This is the 4th book in McCullough's "Masters of Rome" series, and it focuses a bit more on womens' lives in ancient Rome than in past books. This has to be one of my favorite historical fiction (hi-fi) series of all time - all four books this far are oustanding. Because the author spent 13 years studying and researching the history before writing the first book, the stories are all the more fascinating as they're based on true historical events. I highly recommend reading the first three books in order: "The First Man in Rome," "The Grass Crown" and "Fortune's Favorites" before reading this book. Feel free to email with any questions. ~LeAnn
I enjoy history and learning about the great people that have shaped this world, and I was looking forward to reading this book. I made a serious attempt to read it, but after getting about 50 pages into the book I just gave up. While I was interested in the story there were just way too many difficult (and usually hard to pronounce) Greek and Roman names of people and places that were way too complicated to remember and keep track of. I think the author spends as much time concentrating on the names of Caesar's many friends and family and enemies and the places they inhabited as she does on the romance he initiates at the beginning of the book. I was disappointed with how difficult this book was to read.
very complex, and also very little about his women. seemed to be written for history professors rather than your average reader. from her afterword i gathered she was a rather worried about the historical accurancy and as such it read more like a text book than a novel. no doubt she is extremely smart and a wonderful writer, perhaps too smart for this reader *^)
Author Colleen McCullough
Genre(s) Historical Fiction
Publication date 1996
Media type Print (Hardback & Paperback)
Preceded by Fortune's Favourites
Followed by Caesar
Caesar's Women is the fourth historical novel in Colleen McCullough's Masters of Rome series, published on 21 March 1996.
The novel is set during a ten-year interval, from 68-58 BC, which Julius Caesar spent mainly in Rome, climbing the political ladder and outmanoeuvering his many enemies. It opens with Caesar returning early from his quaestorship in Spain, and closes with his epochal departure for the Gallic campaigns.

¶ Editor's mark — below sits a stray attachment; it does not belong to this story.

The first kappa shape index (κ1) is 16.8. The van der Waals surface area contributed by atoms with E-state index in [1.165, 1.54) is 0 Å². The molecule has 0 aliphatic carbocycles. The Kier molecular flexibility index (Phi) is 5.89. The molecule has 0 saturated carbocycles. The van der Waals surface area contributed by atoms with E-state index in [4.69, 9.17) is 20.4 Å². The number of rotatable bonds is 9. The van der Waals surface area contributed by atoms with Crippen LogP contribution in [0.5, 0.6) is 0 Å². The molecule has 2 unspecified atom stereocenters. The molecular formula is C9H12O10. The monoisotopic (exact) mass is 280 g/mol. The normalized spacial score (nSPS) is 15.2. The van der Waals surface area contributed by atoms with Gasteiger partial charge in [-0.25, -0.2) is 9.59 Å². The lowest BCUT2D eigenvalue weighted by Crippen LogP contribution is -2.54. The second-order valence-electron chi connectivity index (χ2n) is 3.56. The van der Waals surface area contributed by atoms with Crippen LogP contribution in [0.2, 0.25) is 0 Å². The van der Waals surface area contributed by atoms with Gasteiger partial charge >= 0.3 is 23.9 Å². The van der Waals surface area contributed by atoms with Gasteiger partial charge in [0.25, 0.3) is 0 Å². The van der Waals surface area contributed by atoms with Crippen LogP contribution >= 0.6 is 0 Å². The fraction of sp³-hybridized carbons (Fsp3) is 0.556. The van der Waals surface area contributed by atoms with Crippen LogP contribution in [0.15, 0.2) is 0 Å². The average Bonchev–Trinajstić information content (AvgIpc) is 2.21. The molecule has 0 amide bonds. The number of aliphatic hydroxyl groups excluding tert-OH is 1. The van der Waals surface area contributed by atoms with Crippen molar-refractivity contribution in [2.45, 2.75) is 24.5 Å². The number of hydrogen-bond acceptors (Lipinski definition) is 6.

Some of the pivotal moments include: Caesar's marriage to Pompeia; his curule aedileship; his narrow election as Pontifex Maximus in 63 BC; his praetorship in 62 BC; his divorce from Pompeia; his governorship of Further Spain; the first time he was hailed imperator on the field by his troops, the blocking of his triumphal parade by Marcus Porcius Cato; the creation of the First Triumvirate, which Caesar formed with Marcus Licinius Crassus and Gnaeus Pompeius Magnus in 60 BC; his betrothal of his daughter Julia to Pompey; his marriage to Calpurnia; and his first consulship, in 59 BC.
Reflecting the title, Caesar's divorce and re-marriage come into play, as does his daughter's marriage, his lengthy affair with Servilia and his close relationship with his mother, Aurelia. However, most of the plot is concerned with the political struggles of Caesar's rise to power, his conflict with the conservative 'boni' faction, and his election to each post on the Roman ladder of government.
Cyn V. (rook) reviewed Caesar's Women (Masters of Rome, Bk 4) on
Absolutely terrible. I could not even finish it, which is truly saying something for me. I ALWAYS try to finish a book, just in case it had a rough beginning.
Had I wanted a dry read on machinations of Roman politics, this would have be a top-lister. Since I was expecting a fiction story with at least SOME entertainment, it can barely rate above "I managed not to throw it at the wall in disgust."
Bear in mind, this arises from a purely personal dislike for the style and "voice" of the author. The subject matter was obviously VERY well researched; the author simply could not put it in a format which I found worth reading.
There were terribly long passages of exposition on Roman politics and geneology which might have been intended to add dimension to the story, but instead wore on me to the point of skimming.
The few times the author managed to tell a story using character development and interaction, I found it necessary to return to the previous such moment in order to understand who the characters were! That, sadly, did not always help. Many times, the author jumped, without any form of segue, into the POV of a heretofore unknown and unannounced character.
Truly terrible book. I cannot recommend it to anyone.